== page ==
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A Baker's Dream

It’s easy enough to find a large apartment in New York, but one with a spacious eat-in kitchen with tons of natural light, in a prewar, no less—that's another story.

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Moving from a crisp white loft to a rambling prewar apartment near Sutton Place unleashed Eleni Gianopulos’s desire for more color in her life. “I wanted pattern,” says the founder and owner of Eleni’s New York cookies. “I wanted every room to be fun and unique.” But since she’s a food professional, and her husband, Randall, is an accomplished amateur cook, they also had some very definite ideas about the kitchen, which they enlarged by taking out a wall and connecting a maid’s room. “We like to entertain, and that is why the plates and everything are out in the open,” she says.

To satisfy both, designer Steven Sclaroff, working with architect Carmen Tagle of ARCT, created a kitchen that has two of everything: two ovens (Gianopulos uses a Dacor electric one for baking because “electric bakes much more evenly”), sinks, and countertops (marble, for rolling out dough, and stainless). Touches like a glass-front bookcase for cookbooks, a Wayne Thiebaud–esque photograph of pies and cakes by Sharon Core, and especially the bold-but-classic David Hicks wallpaper contribute to the mod-meets-English-country homeyness of the room. “I think a lot of people would be afraid to use it,” says Sclaroff of the wallpaper, which normally appears in entryways and libraries. “They totally were not afraid.”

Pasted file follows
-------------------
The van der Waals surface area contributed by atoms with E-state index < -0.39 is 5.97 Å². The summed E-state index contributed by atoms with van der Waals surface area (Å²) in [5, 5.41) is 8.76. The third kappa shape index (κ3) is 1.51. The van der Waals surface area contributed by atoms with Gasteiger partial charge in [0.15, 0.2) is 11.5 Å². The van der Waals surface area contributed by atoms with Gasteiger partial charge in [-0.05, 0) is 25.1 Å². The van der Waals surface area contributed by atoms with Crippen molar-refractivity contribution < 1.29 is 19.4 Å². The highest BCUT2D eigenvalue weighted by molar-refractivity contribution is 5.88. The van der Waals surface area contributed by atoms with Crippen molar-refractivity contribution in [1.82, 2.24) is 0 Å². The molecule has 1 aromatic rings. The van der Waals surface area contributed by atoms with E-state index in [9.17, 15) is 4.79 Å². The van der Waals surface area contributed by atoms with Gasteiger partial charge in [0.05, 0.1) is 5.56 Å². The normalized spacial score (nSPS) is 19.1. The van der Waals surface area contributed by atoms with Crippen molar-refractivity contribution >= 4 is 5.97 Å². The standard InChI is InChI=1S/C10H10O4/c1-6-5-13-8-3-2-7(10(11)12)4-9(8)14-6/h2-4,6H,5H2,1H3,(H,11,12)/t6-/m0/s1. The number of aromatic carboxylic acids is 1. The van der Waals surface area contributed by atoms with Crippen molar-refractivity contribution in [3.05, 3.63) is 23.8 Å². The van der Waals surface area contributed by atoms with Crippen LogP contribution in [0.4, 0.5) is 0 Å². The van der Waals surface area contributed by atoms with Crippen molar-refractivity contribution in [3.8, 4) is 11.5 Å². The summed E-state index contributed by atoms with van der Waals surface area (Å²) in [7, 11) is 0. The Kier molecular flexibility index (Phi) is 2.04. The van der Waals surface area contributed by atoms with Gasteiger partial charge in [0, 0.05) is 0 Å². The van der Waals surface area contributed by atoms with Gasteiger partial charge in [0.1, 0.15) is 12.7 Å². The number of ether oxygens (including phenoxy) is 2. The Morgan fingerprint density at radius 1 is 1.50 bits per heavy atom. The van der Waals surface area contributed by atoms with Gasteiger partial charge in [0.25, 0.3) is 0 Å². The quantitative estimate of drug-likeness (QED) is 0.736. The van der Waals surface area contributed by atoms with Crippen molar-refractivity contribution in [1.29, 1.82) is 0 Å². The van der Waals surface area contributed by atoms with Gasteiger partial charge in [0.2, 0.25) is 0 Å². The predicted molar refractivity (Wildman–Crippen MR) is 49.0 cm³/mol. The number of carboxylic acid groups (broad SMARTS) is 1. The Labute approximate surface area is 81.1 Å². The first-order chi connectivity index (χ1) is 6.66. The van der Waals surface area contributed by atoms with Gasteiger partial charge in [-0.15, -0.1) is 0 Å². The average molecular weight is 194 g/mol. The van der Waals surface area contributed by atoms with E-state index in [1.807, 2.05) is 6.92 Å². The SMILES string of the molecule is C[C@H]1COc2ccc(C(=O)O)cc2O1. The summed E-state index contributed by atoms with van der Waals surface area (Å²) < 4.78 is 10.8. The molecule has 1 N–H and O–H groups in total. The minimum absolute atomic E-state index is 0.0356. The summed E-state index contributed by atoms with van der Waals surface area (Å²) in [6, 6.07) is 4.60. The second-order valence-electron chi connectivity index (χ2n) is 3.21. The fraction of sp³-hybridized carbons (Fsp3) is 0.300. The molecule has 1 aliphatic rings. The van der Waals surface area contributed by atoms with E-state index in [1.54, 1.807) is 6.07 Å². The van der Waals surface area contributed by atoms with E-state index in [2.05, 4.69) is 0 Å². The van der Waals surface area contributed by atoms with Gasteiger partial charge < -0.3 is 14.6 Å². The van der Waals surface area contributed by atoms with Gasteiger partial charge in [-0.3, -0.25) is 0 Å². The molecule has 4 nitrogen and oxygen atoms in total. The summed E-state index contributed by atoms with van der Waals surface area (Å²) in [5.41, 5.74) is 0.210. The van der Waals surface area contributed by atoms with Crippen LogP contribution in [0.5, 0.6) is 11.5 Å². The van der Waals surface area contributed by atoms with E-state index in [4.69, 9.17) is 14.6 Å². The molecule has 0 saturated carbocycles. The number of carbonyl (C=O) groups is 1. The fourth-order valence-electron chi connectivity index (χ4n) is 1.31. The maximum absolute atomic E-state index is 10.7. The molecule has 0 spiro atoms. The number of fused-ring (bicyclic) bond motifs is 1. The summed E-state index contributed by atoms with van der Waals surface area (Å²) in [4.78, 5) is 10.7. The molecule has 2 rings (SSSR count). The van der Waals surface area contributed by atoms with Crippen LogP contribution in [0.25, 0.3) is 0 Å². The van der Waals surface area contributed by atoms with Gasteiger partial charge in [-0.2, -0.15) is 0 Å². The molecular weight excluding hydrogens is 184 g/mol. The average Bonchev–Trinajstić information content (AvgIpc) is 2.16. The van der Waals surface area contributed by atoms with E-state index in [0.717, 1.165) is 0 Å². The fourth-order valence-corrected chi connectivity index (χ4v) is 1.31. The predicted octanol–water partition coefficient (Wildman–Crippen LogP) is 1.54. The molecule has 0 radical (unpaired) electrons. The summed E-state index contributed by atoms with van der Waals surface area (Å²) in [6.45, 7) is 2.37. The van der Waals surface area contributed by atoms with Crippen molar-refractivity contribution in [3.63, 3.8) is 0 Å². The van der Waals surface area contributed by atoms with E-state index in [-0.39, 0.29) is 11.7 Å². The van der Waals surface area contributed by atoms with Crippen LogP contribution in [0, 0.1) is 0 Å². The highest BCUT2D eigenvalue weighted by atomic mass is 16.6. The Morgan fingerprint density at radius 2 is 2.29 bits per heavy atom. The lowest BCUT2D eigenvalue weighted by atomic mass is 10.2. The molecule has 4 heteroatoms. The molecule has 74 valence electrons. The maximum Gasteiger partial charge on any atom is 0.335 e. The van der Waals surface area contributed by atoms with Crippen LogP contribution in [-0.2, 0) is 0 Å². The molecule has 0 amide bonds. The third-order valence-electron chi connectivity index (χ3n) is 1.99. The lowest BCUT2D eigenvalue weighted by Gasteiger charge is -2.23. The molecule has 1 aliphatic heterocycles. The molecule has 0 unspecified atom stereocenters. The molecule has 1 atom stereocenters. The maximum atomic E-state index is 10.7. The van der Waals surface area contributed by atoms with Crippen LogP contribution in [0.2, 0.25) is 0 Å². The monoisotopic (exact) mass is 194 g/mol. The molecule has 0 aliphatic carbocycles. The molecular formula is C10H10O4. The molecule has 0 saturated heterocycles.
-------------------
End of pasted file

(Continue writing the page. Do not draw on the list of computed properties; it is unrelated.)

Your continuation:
The shelves.  

Shelves
“We decided it would look nicer to have custom stainless shelves,” says Sclaroff. “We designed them to be bigger, sort of Donald Judd.”

(1.) Counters
“Randall really wanted stainless,” says Gianopulos. “I wanted marble. We were torn.” They did both.

(2.) Ovens and sinks
There are two of each, separated by a work island. The Philippe Starck plastic stools for Kartell are light enough that they don’t fight with the dark wood and busy wallpaper. They’re from the MoMA Design Store.

(3.) Windows
First and foremost, Gianopulos wanted lots of natural light; this kitchen came with unobstructed north-facing views of the skyline, including the Roosevelt Island tram.

(4.) Cabinet
The 19th-century mahogany cabinet came from an auction and now holds cookbooks. “I didn’t want it to feel like a completely contemporary industrial kitchen,” says Gianopulos.


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